Wool felt

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Wool Felt Characteristics

Compressed wool felt belongs among the oldest textile materials used by the majority of industries for various purposes.
Wool felt has a textile structure consisting of fibres that are permanently entangled and unified according to the degree of automation, chemical influence, and moisture used, without applying knitting, weaving, stitching, heat sealing, or gluing.


Wool felt can be created from exclusively from one type of wool fibre, or as a blend of new and recycled wool fibres mixed with artificial fibres, vegetable fibres, etc.


Wool Characteristics

  • wool absorbs 40% of water and 100% of moisture (e.g. wool absorbs sweat well)
  • hydrophobic and hydrophilic qualities
  • best absorbency in comparison with other fibres
  • fire resistant, will not melt
  • ignition point of 600°C
  • decomposing ability
  • renewable material


Environmental protection and the impact of wool on the Environment

Wool felt is a traditional material in the history of humankind. It is safe for the environment, with the possibility of biological disposal, with a special focus on environmental improvement and healthy fauna and flora. Wool felt products are good examples of ecological industrialisation.


Wool Felt Manufacturing Process


Raw wool blending
Raw wool of a required quality is evenly manually mixed. In felt manufacturing, wool fibres with a diameter from 22 to 28 microns are normally used. Blend felt means that the raw wool is mixed with artificial fibres according to the ratio requested.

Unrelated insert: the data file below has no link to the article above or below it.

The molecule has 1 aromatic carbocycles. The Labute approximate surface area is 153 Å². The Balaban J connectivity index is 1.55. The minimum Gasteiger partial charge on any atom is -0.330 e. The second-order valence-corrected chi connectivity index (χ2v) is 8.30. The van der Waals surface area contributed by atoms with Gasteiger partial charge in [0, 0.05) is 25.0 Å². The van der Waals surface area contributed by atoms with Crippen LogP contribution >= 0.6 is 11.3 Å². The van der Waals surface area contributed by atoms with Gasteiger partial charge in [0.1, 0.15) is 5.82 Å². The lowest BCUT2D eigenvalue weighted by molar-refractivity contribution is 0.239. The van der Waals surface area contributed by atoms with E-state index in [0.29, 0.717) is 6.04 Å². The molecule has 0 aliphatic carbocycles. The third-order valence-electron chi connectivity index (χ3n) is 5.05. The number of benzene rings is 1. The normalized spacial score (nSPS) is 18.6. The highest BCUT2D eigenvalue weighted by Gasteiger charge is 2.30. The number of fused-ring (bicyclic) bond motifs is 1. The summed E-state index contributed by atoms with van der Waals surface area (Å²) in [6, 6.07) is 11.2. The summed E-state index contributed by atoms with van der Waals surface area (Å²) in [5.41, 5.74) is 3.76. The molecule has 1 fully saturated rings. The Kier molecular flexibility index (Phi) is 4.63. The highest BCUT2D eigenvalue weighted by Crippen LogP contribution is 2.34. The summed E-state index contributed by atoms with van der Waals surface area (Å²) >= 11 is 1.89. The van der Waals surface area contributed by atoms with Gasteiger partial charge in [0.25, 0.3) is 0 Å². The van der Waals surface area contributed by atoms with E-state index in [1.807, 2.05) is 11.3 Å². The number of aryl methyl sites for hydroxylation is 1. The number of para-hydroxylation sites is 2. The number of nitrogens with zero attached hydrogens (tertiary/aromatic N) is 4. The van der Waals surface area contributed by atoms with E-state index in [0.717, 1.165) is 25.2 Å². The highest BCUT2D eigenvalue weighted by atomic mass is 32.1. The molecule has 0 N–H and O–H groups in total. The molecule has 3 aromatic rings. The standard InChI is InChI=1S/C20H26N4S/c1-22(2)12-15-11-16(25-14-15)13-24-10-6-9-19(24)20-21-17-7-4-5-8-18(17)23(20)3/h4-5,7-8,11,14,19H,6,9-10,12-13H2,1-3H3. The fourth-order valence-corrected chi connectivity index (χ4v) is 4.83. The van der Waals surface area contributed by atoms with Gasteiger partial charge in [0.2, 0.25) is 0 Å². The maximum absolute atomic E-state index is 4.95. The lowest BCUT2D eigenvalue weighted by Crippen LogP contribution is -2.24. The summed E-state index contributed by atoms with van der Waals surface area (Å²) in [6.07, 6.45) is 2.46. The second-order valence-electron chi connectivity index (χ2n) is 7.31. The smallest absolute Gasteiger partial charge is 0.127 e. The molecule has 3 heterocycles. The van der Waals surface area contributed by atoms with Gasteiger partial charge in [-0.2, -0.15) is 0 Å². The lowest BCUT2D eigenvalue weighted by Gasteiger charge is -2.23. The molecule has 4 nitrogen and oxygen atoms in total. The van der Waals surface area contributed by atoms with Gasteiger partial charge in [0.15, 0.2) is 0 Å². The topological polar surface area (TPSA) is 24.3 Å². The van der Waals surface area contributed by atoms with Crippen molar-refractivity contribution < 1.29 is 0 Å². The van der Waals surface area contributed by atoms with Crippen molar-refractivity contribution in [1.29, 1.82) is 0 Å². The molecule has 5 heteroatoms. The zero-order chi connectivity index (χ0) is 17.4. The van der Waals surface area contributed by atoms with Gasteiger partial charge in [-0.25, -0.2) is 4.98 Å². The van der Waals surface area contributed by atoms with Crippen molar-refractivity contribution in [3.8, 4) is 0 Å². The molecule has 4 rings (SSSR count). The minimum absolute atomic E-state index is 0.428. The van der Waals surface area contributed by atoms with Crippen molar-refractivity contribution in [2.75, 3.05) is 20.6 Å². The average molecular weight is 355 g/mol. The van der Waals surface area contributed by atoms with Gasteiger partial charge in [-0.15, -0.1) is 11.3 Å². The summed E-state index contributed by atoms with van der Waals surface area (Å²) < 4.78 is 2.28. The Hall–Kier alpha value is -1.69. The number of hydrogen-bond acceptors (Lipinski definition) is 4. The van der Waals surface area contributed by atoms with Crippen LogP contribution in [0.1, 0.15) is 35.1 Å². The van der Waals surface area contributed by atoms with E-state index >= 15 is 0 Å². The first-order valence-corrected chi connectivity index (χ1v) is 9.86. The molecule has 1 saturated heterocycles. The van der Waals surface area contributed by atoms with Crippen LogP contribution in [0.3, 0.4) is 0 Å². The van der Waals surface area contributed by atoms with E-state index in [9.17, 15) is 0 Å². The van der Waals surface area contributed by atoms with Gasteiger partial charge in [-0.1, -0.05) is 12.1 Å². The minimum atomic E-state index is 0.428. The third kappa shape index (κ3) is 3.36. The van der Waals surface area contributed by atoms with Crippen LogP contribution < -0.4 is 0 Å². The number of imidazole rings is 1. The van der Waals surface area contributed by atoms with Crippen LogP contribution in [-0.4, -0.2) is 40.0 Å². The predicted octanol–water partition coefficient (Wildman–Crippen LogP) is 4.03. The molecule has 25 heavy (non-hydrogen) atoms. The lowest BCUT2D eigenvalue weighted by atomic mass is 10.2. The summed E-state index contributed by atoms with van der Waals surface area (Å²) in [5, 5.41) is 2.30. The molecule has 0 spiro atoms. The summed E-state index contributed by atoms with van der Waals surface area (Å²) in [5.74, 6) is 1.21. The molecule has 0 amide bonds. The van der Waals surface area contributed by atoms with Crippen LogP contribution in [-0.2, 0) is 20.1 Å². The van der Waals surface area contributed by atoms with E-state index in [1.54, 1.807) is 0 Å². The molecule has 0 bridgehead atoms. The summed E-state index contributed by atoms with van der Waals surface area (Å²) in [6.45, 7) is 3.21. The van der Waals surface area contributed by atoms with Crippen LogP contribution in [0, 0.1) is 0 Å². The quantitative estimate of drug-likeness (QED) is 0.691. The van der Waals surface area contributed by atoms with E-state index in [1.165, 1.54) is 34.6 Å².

Wool fibres are open and divided according to their utilisation by a wool opening machine. Spikes and wires on this machine help to untangle the wool fibres.
Wool fibres are carded and straightened on a carding machine. This machine contains cylinders covered with wire clothing. The cylinders rotate in opposite directions and function as a comb for the wool threads. 
Layer forming
Separate layers of wool fibres are placed layer by layer on a working table. The number of layers depends on their thickness and felt density.
This process is done with the help of a milling machine, and serves to entangle all layers of wool fibres into one piece using moisture.
Continuous pressing is used depending on the firmness, so that the required density is achieved.
Felt straps are processed by electrically heated cylinders, so that the felt is evenly thick throughout the felt sheet.
Felt straps are then cut and die-cut according to the customers’ needs, then they are rolled. Finally, the felt is properly wrapped in plastic foil.